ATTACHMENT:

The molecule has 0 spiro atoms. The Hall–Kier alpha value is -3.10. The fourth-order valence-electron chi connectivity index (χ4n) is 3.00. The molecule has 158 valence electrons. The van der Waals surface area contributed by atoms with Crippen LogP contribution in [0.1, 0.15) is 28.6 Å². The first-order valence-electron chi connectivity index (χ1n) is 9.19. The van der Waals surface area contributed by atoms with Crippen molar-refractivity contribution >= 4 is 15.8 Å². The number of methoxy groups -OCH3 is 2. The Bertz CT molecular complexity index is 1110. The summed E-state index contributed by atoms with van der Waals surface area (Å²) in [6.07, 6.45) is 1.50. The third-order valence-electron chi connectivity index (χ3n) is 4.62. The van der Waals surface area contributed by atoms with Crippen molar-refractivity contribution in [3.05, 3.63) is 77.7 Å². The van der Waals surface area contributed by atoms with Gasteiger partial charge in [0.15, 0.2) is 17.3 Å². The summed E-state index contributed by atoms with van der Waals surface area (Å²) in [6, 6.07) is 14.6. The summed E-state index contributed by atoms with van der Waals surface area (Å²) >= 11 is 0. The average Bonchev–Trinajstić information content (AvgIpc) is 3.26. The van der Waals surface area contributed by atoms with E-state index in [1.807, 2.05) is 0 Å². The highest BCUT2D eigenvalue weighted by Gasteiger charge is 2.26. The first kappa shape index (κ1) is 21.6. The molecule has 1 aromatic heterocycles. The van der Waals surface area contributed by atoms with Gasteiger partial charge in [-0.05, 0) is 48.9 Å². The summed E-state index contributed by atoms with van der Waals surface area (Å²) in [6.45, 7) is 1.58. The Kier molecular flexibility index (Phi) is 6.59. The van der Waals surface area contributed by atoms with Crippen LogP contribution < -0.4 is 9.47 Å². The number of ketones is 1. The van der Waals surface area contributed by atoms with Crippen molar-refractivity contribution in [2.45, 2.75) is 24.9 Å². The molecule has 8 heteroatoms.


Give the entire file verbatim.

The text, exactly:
The molecule has 0 spiro atoms. The Hall–Kier alpha value is -3.10. The fourth-order valence-electron chi connectivity index (χ4n) is 3.00. The molecule has 158 valence electrons. The van der Waals surface area contributed by atoms with Crippen LogP contribution in [0.1, 0.15) is 28.6 Å². The first-order valence-electron chi connectivity index (χ1n) is 9.19. The van der Waals surface area contributed by atoms with Crippen molar-refractivity contribution >= 4 is 15.8 Å². The number of methoxy groups -OCH3 is 2. The Bertz CT molecular complexity index is 1110. The summed E-state index contributed by atoms with van der Waals surface area (Å²) in [6.07, 6.45) is 1.50. The third-order valence-electron chi connectivity index (χ3n) is 4.62. The van der Waals surface area contributed by atoms with Crippen molar-refractivity contribution in [3.05, 3.63) is 77.7 Å². The van der Waals surface area contributed by atoms with Gasteiger partial charge in [0.15, 0.2) is 17.3 Å². The summed E-state index contributed by atoms with van der Waals surface area (Å²) in [6, 6.07) is 14.6. The summed E-state index contributed by atoms with van der Waals surface area (Å²) >= 11 is 0. The average Bonchev–Trinajstić information content (AvgIpc) is 3.26. The van der Waals surface area contributed by atoms with E-state index in [1.807, 2.05) is 0 Å². The highest BCUT2D eigenvalue weighted by Gasteiger charge is 2.26. The first kappa shape index (κ1) is 21.6. The molecule has 1 aromatic heterocycles. The van der Waals surface area contributed by atoms with Gasteiger partial charge in [-0.05, 0) is 48.9 Å². The summed E-state index contributed by atoms with van der Waals surface area (Å²) in [6.45, 7) is 1.58. The Kier molecular flexibility index (Phi) is 6.59. The van der Waals surface area contributed by atoms with Crippen LogP contribution < -0.4 is 9.47 Å². The number of ketones is 1. The van der Waals surface area contributed by atoms with Crippen molar-refractivity contribution in [2.45, 2.75) is 24.9 Å². The molecule has 8 heteroatoms.